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At Least 24 School Children Drown After Boat Capsizes In Nile

  • Low tide on the River Nile in Cairo, Egypt, November 19, 2015

    Low tide on the River Nile in Cairo, Egypt, November 19, 2015 | Photo: Reuters

Published 15 August 2018

While trying to get to school at 24 kids drowned in the middle of the River Nile in Sudan when their overcapacity boat capsized after its engine failed.

At least 24 children have drowned as their boat sank in the middle of the Nile River in Sudan, according to state media, SUNA. The kids were on their way to school when their boat’s engine failed then capsized owing to heavy rains and a strong current where the vessel was trying to cross a 2.5km wide stretch of water.

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The tragedy occurred in Bouhayra in the River Nile state, about 750 km north of the capital, Khartoum.

"The accident was caused by engine failure halfway across because of a strong current," SUNA said.

According to witness Ibrahim Hassan, at least nine children survived, he told AFP.

The small boat was apparently past capacity when it left shore. In addition to carrying the school kids between seven and 16 years of age and the woman who worked at a nearby hospital, the small boat was filled with about 40 sacks of sweet potatoes and grains.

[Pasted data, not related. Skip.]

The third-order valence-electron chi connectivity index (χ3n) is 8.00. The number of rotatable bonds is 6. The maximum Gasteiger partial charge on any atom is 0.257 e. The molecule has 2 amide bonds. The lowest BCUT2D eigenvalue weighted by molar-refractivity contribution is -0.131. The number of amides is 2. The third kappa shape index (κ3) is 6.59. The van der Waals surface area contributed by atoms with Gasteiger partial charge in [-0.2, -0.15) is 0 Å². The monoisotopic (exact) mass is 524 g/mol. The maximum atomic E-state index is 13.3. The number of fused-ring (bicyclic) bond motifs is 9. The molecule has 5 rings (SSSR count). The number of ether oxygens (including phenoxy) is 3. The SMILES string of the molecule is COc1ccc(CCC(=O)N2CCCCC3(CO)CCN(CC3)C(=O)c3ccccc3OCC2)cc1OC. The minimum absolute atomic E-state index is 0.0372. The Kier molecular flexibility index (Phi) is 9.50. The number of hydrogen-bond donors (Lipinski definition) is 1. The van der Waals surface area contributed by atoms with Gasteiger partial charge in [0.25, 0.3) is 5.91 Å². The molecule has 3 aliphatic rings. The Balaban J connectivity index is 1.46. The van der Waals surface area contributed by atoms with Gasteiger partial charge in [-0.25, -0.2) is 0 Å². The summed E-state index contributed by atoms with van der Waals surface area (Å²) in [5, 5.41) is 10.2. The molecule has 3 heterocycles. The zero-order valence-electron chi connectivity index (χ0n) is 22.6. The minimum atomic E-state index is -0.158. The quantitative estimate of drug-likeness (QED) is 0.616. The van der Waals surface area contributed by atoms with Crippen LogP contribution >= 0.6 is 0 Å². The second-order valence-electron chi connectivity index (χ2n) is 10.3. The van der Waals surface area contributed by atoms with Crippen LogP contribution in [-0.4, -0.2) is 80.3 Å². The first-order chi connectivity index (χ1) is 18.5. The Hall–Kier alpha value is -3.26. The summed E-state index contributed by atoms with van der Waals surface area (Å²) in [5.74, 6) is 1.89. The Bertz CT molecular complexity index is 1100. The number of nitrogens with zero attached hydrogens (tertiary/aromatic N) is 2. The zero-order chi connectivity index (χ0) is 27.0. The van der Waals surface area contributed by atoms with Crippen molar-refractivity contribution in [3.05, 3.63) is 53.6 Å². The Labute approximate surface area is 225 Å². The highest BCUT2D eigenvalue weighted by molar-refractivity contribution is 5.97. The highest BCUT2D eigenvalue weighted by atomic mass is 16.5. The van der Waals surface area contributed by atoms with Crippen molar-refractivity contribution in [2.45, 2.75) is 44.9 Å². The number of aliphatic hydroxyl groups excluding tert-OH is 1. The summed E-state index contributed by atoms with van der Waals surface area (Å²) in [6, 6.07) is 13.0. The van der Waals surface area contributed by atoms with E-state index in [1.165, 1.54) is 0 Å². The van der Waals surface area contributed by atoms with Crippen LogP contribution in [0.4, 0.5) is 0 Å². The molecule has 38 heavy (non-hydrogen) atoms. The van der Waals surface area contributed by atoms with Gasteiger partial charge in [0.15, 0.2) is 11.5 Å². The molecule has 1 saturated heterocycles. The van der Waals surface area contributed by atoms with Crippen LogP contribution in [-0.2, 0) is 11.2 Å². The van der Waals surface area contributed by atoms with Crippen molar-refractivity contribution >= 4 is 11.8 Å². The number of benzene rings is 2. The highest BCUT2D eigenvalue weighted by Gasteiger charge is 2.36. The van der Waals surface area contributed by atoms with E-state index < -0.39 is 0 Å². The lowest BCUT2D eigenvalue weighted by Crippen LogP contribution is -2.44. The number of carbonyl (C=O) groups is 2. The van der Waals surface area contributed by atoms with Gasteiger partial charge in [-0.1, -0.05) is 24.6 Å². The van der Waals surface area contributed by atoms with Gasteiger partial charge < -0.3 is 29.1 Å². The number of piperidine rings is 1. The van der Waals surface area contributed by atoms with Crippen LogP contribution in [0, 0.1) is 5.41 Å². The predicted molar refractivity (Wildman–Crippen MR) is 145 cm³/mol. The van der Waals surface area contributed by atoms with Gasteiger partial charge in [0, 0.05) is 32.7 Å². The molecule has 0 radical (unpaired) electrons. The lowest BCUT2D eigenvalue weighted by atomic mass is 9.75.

So far, only two bodies have been found, but Sudan security forces continue to search for the remains of the others.

"All the families [in the area] are in mourning," an anonymous witness told the AFP.

Ab el-Khayr Adam Yunis, the headmaster of the Kenba High School where the children attended, said the students usually walked to school but have had to go by boat for the past week due to torrential rains and flooding.

"Those who died were mostly girls," he told the BBC.

"One family lost five daughters, and another three families lost two children each, and two families lost three children each," said Yunis.

On Wednesday, Sudanese authorities ordered the closure of schools across Khartoum amid heavy torrential rains and winds that have destroyed hundreds of homes in some provinces, including North Darfur and North Kordofan.

Phone lines were down due to the rains impeding rescue efforts for nearly five hours.

Residents in the Abu Hamad area where Wednesday’s capsizing happened have long raised concerns about the flooding in the region they say is due to the controversial Grand Renaissance dam that affects Egypt to Ethiopia.

Sudan's rainy season lasts from June until late October. In the last week alone almost 40 people have died due to the heavy rains, 10 in Khartoum.

Wednesday’s drownings make this Sudan’s deadliest Nile accident since 2000 when 50 students drowned when their wooden boat overturned also in the River Nile state.

Thirteen Sudanese also drowned in a boat accident crossing the Nile in September 2014.

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